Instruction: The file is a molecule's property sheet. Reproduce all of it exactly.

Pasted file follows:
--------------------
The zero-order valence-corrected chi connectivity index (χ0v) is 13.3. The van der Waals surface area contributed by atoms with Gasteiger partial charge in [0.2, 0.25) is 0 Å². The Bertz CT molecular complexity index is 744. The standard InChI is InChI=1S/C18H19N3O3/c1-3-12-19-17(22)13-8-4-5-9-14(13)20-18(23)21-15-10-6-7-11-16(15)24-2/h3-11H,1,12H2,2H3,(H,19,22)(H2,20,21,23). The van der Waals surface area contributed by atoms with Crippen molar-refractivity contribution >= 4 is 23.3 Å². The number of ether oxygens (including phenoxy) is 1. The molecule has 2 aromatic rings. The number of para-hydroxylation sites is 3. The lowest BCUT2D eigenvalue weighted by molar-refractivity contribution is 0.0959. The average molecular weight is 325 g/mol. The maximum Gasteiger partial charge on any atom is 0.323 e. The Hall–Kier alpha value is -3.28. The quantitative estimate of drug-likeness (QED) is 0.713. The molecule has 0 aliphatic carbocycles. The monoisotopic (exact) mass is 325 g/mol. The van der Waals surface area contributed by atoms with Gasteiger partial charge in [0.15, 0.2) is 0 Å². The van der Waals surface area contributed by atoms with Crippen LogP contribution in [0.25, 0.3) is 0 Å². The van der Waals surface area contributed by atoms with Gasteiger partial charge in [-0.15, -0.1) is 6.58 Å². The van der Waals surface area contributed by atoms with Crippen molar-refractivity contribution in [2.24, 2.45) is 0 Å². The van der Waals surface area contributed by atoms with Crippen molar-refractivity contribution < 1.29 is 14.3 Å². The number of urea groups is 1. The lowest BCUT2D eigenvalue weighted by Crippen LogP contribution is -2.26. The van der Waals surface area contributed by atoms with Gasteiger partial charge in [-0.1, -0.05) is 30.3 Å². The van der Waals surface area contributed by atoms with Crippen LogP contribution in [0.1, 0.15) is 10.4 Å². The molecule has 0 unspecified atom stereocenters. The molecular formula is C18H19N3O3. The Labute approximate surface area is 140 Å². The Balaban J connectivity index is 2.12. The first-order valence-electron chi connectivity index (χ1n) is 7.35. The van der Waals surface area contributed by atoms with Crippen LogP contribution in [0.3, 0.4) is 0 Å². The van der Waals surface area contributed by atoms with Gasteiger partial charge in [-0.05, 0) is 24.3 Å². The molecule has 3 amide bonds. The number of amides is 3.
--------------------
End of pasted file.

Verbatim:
The zero-order valence-corrected chi connectivity index (χ0v) is 13.3. The van der Waals surface area contributed by atoms with Gasteiger partial charge in [0.2, 0.25) is 0 Å². The Bertz CT molecular complexity index is 744. The standard InChI is InChI=1S/C18H19N3O3/c1-3-12-19-17(22)13-8-4-5-9-14(13)20-18(23)21-15-10-6-7-11-16(15)24-2/h3-11H,1,12H2,2H3,(H,19,22)(H2,20,21,23). The van der Waals surface area contributed by atoms with Crippen molar-refractivity contribution >= 4 is 23.3 Å². The number of ether oxygens (including phenoxy) is 1. The molecule has 2 aromatic rings. The number of para-hydroxylation sites is 3. The lowest BCUT2D eigenvalue weighted by molar-refractivity contribution is 0.0959. The average molecular weight is 325 g/mol. The maximum Gasteiger partial charge on any atom is 0.323 e. The Hall–Kier alpha value is -3.28. The quantitative estimate of drug-likeness (QED) is 0.713. The molecule has 0 aliphatic carbocycles. The monoisotopic (exact) mass is 325 g/mol. The van der Waals surface area contributed by atoms with Gasteiger partial charge in [0.15, 0.2) is 0 Å². The van der Waals surface area contributed by atoms with Crippen LogP contribution in [0.25, 0.3) is 0 Å². The van der Waals surface area contributed by atoms with Gasteiger partial charge in [-0.15, -0.1) is 6.58 Å². The van der Waals surface area contributed by atoms with Crippen molar-refractivity contribution in [2.24, 2.45) is 0 Å². The van der Waals surface area contributed by atoms with Crippen molar-refractivity contribution < 1.29 is 14.3 Å². The number of urea groups is 1. The lowest BCUT2D eigenvalue weighted by Crippen LogP contribution is -2.26. The van der Waals surface area contributed by atoms with Gasteiger partial charge in [-0.1, -0.05) is 30.3 Å². The van der Waals surface area contributed by atoms with Crippen LogP contribution in [0.1, 0.15) is 10.4 Å². The molecule has 0 unspecified atom stereocenters. The molecular formula is C18H19N3O3. The Labute approximate surface area is 140 Å². The Balaban J connectivity index is 2.12. The first-order valence-electron chi connectivity index (χ1n) is 7.35. The van der Waals surface area contributed by atoms with Crippen LogP contribution in [0.3, 0.4) is 0 Å². The van der Waals surface area contributed by atoms with Gasteiger partial charge in [-0.05, 0) is 24.3 Å². The molecule has 3 amide bonds. The number of amides is 3.